I recently had a great client—she was pleased with the finished project, and I loved working with her throughout the entire process. But there's trouble brewing in paradise now, post-project. This client referred me to a friend of hers. I met with him, and my gut tells me that he is absolutely not the right client for me. He balked at my early suggestions and requirements, but still wants to hire me. This has happened in the past, and I always give in, because I feel indebted to the first great client who refers me. What should I do?
The answer to your dilemma is to acknowledge that you are at risk of displeasing your “great” client no matter what you do. When you look at it from that perspective, the choice is clear: do not work with her friend.
It’s clear from your assessment that your client’s friend will not respect your process. The only way to deliver on your promise to transform his space is by getting him to care about and respect your work. Case in point: Based on what Nestle paid for Blue Bottle Coffee last Summer, a Blue Bottle Coffee customer is worth three to four times what a Starbucks customer is. And yet Blue Bottle Coffee customers wait, on average, twice as long and pay twice as much for their coffee as does a Starbucks customer. Blue Bottle’s outrageous promise to provide the very best cup of coffee to its customers is paired with an outrageous demand: wait twice as long and pay twice as much. It is only because these customers care about getting the very best cup of coffee that they’re willing to wait, and to pay. Is this potential new client willing to adhere to the demands you’ll make of him?
If you do the work of expressing your promise and demands to the client’s friend—which it sounds like you’ve done already—and it lands like a lead balloon, you know it is not going to be a successful relationship. Proceeding down this road can never work because at the very point you need trust and confidence in your ability to transform his home, that trust will not be there and you will be thwarted. At that point, the friend will complain about your inability to serve him and the downward cycle of distrust for both the friend and your great client will begin and continue until trust with both your great client and her friend is jeopardized, if not completely destroyed.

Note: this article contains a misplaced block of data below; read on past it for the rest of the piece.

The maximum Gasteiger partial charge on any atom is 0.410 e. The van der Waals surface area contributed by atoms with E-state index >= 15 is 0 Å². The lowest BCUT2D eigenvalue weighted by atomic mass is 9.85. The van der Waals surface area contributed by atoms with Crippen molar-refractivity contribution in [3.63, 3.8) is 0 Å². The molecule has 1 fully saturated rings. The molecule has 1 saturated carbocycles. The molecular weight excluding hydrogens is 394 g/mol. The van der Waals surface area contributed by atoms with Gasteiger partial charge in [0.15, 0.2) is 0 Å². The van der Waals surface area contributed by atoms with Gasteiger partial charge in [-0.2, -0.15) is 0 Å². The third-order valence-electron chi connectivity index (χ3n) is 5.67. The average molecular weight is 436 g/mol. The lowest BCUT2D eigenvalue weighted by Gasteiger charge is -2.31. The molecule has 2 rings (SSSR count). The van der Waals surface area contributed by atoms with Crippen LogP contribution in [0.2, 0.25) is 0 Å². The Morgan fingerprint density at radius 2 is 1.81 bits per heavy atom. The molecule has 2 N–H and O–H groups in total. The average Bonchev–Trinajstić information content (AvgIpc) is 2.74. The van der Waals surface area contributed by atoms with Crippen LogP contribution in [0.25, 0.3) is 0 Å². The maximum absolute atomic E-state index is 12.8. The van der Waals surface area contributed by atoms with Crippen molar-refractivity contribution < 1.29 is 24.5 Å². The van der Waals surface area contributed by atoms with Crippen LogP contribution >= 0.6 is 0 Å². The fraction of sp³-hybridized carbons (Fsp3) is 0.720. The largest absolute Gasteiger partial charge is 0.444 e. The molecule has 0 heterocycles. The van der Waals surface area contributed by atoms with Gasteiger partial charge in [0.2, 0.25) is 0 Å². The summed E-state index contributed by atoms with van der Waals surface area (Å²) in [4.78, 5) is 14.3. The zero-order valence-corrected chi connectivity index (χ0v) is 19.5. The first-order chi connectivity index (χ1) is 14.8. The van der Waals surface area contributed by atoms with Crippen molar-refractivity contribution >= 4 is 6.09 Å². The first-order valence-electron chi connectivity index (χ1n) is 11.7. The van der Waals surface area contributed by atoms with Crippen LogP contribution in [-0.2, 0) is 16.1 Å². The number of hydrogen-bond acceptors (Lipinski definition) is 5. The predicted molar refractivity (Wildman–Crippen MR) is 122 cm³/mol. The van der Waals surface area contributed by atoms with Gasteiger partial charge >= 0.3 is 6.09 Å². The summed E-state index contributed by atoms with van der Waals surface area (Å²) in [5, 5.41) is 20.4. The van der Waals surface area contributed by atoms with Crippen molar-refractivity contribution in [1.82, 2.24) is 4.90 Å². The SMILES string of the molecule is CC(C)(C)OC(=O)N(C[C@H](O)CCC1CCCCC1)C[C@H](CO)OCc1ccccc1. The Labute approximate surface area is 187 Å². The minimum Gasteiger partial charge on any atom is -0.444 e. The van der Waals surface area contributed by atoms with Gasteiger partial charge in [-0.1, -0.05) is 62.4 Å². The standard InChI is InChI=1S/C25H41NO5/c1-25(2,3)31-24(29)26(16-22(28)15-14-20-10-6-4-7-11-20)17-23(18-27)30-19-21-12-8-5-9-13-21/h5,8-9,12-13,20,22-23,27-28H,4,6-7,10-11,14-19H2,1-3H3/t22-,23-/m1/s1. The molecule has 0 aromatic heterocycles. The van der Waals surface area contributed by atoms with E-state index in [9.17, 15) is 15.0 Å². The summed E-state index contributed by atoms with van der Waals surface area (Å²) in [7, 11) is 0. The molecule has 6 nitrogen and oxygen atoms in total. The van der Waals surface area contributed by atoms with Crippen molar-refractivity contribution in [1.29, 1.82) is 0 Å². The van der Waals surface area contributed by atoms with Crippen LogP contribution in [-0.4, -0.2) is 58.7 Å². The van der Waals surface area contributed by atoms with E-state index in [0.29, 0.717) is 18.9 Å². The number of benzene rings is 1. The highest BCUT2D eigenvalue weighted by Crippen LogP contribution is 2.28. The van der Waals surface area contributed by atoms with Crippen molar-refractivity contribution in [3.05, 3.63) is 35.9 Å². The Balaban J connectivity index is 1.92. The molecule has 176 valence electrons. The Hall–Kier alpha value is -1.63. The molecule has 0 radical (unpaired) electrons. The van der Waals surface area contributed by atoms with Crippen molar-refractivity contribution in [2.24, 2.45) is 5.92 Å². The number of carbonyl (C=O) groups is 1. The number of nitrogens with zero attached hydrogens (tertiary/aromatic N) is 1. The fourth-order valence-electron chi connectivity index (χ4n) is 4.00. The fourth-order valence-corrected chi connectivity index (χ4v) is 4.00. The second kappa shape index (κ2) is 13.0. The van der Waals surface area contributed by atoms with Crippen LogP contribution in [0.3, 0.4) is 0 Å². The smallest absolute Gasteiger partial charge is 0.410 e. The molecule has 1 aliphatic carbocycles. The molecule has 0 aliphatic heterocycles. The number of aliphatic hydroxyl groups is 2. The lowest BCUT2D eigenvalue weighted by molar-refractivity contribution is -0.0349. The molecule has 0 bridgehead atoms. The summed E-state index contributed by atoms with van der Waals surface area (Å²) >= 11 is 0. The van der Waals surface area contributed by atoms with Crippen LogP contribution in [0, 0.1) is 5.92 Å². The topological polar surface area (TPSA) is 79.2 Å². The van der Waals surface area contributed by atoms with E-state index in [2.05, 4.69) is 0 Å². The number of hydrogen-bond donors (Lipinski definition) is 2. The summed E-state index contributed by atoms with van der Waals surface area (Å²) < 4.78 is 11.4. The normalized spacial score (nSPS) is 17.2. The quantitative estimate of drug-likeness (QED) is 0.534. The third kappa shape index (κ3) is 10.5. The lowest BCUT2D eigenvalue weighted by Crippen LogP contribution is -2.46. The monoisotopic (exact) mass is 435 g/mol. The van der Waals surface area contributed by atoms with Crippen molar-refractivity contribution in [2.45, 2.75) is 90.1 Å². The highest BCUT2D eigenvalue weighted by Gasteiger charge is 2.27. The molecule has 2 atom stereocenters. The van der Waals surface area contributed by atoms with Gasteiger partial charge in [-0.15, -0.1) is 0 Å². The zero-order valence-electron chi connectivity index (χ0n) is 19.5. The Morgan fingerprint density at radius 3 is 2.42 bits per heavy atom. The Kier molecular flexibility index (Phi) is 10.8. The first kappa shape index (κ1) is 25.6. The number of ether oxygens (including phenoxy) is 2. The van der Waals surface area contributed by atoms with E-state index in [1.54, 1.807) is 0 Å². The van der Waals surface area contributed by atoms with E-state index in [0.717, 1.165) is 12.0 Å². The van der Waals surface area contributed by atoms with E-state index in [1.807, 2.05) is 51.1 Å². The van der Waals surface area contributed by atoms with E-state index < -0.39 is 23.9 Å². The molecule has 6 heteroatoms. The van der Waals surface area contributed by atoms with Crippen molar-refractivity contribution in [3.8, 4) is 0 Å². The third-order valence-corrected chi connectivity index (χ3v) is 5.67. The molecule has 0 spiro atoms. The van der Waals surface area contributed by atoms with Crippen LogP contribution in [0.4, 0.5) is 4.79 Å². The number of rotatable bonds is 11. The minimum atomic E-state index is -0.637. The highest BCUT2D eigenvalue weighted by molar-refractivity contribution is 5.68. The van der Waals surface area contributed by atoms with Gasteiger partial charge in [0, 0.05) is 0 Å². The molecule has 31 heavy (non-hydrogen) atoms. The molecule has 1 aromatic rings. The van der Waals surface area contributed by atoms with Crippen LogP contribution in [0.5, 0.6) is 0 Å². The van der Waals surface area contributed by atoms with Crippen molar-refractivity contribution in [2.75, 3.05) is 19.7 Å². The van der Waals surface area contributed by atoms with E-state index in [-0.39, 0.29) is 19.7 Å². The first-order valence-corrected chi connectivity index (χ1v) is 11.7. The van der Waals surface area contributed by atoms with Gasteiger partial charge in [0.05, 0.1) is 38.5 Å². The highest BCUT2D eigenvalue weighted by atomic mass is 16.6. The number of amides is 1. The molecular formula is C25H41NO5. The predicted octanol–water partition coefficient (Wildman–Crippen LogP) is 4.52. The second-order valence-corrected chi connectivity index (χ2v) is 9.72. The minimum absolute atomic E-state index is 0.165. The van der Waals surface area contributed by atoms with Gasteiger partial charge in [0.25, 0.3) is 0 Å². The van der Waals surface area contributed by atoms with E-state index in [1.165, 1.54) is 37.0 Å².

Instead, find an appropriate designer for her friend. Go out of your way to do it. Then, when your great client asks why you could not help, you can directly explain (i.e., do not embellish or, worse, lie) why it is not a good fit, why your great client is, in fact, great and her friend is not. The disappointment of you not being to help her friend will, hopefully, be replaced with the value you offer specifically to her and not to her friend.
Sean Low is the the go-to business coach for interior designers. His clients have included Nate Berkus, Sawyer Berson, Vicente Wolf, Barry Dixon, Kevin Isbell and McGrath II. Low earned his law degree from the University of Pennsylvania, and as founder-president of The Business of Being Creative, he has long consulted for design businesses. In his Business Advice column for EAL, he answers designers’ most pressing questions. Have a dilemma? Shoot us an email—and don’t worry, we will keep your details anonymous.